The Fab Melo Era in Boston is over, though it never really began anyway.
The Celtics announced Thursday that they traded the extremely raw 7-footer and cash to the Memphis Grizzlies for forward Donte Greene. The deal marks the end of Melo’s Celtics tenure, which began just 14 months ago when the team selected him in the first round of the 2012 NBA draft.
Though Melo was a low-risk gamble at the No. 22 overall pick, he made little progress in his rookie season. The Brazilian played sparingly in six games, scoring 7 total points and proving to be little more than a long-term project at best.
Beyond that, the deal could help the Celtics avoid the luxury tax if they choose to waive the 6-foot-11-inch Greene, whose contract of slightly more than $1 million is nonguaranteed. The Celtics right now are $700,000 over the $71.8 million tax line for next season.
It makes little sense for the Celtics to be a tax-paying team heading into a rebuilding season, so it’s likely that Greene will be waived — either immediately or following training camp, which he must attend as a nonguaranteed player.
Greene, like Melo a former Syracuse player, has appeared in 253 NBA games in five seasons, all with Sacramento.
For his career, Greene has averaged 6.1 points and 2.4 rebounds in 16.8 minutes per game. He didn’t play last season after fracturing his foot the previous summer.
He was acquired in April by Memphis (the team that originally drafted him in 2008) but did not see action with the Grizzlies.
Melo’s exit follows an underwhelming stint in the Orlando Summer League, where he averaged 18.2 minutes per game in five games, averaging 6.2 points and 3.4 rebounds.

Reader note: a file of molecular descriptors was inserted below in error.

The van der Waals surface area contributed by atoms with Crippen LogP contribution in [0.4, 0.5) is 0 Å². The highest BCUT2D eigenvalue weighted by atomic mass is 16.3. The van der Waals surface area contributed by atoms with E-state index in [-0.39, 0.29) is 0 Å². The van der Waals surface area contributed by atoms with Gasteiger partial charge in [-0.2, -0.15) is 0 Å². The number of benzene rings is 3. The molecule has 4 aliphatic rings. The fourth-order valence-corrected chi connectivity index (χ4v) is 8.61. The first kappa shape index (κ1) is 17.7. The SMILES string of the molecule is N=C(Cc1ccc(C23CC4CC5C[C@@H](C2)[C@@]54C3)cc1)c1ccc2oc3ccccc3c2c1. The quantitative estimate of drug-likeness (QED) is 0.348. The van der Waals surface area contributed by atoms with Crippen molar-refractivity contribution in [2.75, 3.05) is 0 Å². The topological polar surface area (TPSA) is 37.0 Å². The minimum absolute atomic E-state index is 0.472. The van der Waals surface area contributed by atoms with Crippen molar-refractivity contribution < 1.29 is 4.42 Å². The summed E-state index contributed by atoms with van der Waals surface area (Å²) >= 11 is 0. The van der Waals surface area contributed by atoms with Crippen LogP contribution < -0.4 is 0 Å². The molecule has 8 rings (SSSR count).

“When you’re going into your second year, and you’re playing in summer league, and they’re keeping you on the bench, something is really wrong,” an NBA scout said of Melo.
Melo also famously sustained a concussion by walking into a door frame last season, an incident former Celtics coach Doc Rivers referred to as “Fab being Fab.”
And in a game at Toronto in April, Melo picked up four fouls in three minutes.
Melo starred at times when he played in 33 games for the Maine Red Claws of the NBA Development League, averaging 9.8 points, 6.0 rebounds, and a league-high 3.1 blocks in 26.2 minutes per game.
In one game against Erie, Melo had 15 points, 16 rebounds, and a D-League record 14 blocks. In the next game, against Idaho, he had 32 points, 9 rebounds, and 9 blocks.
But whatever flashes of talent he showed were brief and too often overshadowed by simple mistakes that revealed just how far Melo has to go to be an effective player.
Dealing Melo also helps clear up a crowded frontcourt that already includes 7-footers Kelly Olynyk, a rookie and first-round draft pick, and Brazilian center Vitor Faverani.